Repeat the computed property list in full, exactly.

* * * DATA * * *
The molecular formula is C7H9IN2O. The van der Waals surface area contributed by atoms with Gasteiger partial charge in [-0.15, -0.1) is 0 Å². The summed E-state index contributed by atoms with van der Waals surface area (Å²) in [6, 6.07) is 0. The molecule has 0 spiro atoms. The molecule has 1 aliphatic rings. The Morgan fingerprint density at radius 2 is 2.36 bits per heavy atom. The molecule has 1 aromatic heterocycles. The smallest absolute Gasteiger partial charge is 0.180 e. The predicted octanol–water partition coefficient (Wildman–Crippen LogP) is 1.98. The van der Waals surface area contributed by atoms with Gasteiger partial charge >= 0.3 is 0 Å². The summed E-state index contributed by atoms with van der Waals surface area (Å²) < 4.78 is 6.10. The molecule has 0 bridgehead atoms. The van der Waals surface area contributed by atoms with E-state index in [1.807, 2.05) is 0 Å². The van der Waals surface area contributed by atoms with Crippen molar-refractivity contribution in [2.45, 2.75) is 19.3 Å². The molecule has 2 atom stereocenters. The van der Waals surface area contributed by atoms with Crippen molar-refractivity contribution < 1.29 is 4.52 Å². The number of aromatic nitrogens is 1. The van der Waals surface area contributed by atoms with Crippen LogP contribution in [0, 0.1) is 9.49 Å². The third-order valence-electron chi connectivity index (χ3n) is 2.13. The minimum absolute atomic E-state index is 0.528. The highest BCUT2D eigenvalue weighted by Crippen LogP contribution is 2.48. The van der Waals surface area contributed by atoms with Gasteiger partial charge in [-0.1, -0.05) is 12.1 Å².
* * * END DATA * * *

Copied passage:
The molecular formula is C7H9IN2O. The van der Waals surface area contributed by atoms with Gasteiger partial charge in [-0.15, -0.1) is 0 Å². The summed E-state index contributed by atoms with van der Waals surface area (Å²) in [6, 6.07) is 0. The molecule has 0 spiro atoms. The molecule has 1 aliphatic rings. The Morgan fingerprint density at radius 2 is 2.36 bits per heavy atom. The molecule has 1 aromatic heterocycles. The smallest absolute Gasteiger partial charge is 0.180 e. The predicted octanol–water partition coefficient (Wildman–Crippen LogP) is 1.98. The van der Waals surface area contributed by atoms with Gasteiger partial charge >= 0.3 is 0 Å². The summed E-state index contributed by atoms with van der Waals surface area (Å²) < 4.78 is 6.10. The molecule has 0 bridgehead atoms. The van der Waals surface area contributed by atoms with E-state index in [1.807, 2.05) is 0 Å². The van der Waals surface area contributed by atoms with Crippen molar-refractivity contribution in [2.45, 2.75) is 19.3 Å². The molecule has 2 atom stereocenters. The van der Waals surface area contributed by atoms with Crippen molar-refractivity contribution < 1.29 is 4.52 Å². The number of aromatic nitrogens is 1. The van der Waals surface area contributed by atoms with Crippen LogP contribution in [0, 0.1) is 9.49 Å². The third-order valence-electron chi connectivity index (χ3n) is 2.13. The minimum absolute atomic E-state index is 0.528. The highest BCUT2D eigenvalue weighted by Crippen LogP contribution is 2.48. The van der Waals surface area contributed by atoms with Gasteiger partial charge in [-0.1, -0.05) is 12.1 Å².